Knitting Cables: Basics and Beyond

Telluride Aran by Amy Herzog

Cables are the "in" thing this fall and winter. They're everywhere in high-fashion, and I saw some cute cable knits at Target, too.

But I'm a knitter, and I'll make my own cabled sweater, thank you very much! I'm drooling over a cable project in the Winter 2013 issue of Interweave Knits: The Bread Basket Pullover and the Telluride Aran. They are simply beautiful. I think I'm leaning toward the Telluride. I love the heavily textured front and the plain stockinette back and sleeves. Lazy knitter, I guess, but I like the look. What do you think?

Aran sweaters are so beautiful and full of history. They take their name from the Aran Islands, off the west coast of Ireland. Fishing was the business of these islands, and warm wool sweaters were necessary for this type of work.

Aran knitters tell a story with their stitches. The diamonds are a wish for prosperity, and the ribbed insert indicates strength. The open link cables represent friendship and family bonds, the honeycombs are a wish for goodness, and the textures ask for a bountiful harvest.

Although the stitches and their placement in this design are employed in the traditional Aran manner, the contemporary shade creates a modern look appealing to today's knitters.

A lot goes into knitting cables, so I thought I'd arm you with some info from Knits editor Lisa Shroyer. Lisa recently recorded a webinar all about cables, and she shared the following:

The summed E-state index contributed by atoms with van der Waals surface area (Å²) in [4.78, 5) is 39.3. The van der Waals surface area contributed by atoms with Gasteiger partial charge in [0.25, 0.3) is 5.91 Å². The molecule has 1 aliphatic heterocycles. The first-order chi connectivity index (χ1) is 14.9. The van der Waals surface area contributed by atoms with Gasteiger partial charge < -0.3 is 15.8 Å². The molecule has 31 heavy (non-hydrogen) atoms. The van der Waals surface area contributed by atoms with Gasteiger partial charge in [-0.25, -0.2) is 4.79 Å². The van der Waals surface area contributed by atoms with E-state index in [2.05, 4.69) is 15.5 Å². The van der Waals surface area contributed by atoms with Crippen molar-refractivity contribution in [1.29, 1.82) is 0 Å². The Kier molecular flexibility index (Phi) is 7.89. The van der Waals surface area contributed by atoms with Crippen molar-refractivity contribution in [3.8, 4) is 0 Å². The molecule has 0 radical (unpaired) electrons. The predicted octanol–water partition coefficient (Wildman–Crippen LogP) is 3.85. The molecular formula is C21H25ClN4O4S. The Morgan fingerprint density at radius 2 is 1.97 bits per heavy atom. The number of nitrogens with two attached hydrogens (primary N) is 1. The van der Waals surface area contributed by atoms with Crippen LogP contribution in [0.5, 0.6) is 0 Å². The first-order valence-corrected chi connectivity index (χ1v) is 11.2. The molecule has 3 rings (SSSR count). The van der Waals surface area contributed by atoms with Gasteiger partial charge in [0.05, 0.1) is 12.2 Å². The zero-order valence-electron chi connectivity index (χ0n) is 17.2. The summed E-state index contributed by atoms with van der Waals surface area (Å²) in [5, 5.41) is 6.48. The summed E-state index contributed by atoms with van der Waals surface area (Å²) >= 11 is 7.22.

Bread Basket Pullover
by Kathy Zimmerman
  • Cables take more yarn, usually at least 25 percent more. Heavily cabled projects, like the Bread Basket Pullover from Interweave Knits Winter 2013, can take almost double the yarn.
  • When you spend a lot of time on a beautiful cabled sweater, you want that work to show! So choose a yarn that works well with cable work, such as plied yarn, merino or other animal fibers, and solid color or subtly variegated yarns.
  • No matter how complex a cable project is, a single cable cross can go only one of two ways: Left or right! In order to cross stitches to the left, the rightmost stitches need to pass in front of the left most stitches; in order to cross stitches to the right, the leftmost stitches need to pass in front of the rightmost stitches.

—Lisa Shroyer, from Cable Forecast!

Cable knitting is fun and rewarding. We put together a Winter Cables digital bundle for you: Lisa's Cable Forcast! Webinar, the Winter 2013 issue of Interweave Knits, and our Step-by-Step Guide to Knitting Cables.Take a look at Lisa's webinar and learn so much more about the art of knitting cables, and then choose a beautiful cable pattern and cast on!


P.S. Are you knitting a cable pattern this winter? Leave a comment below and tell us about it!

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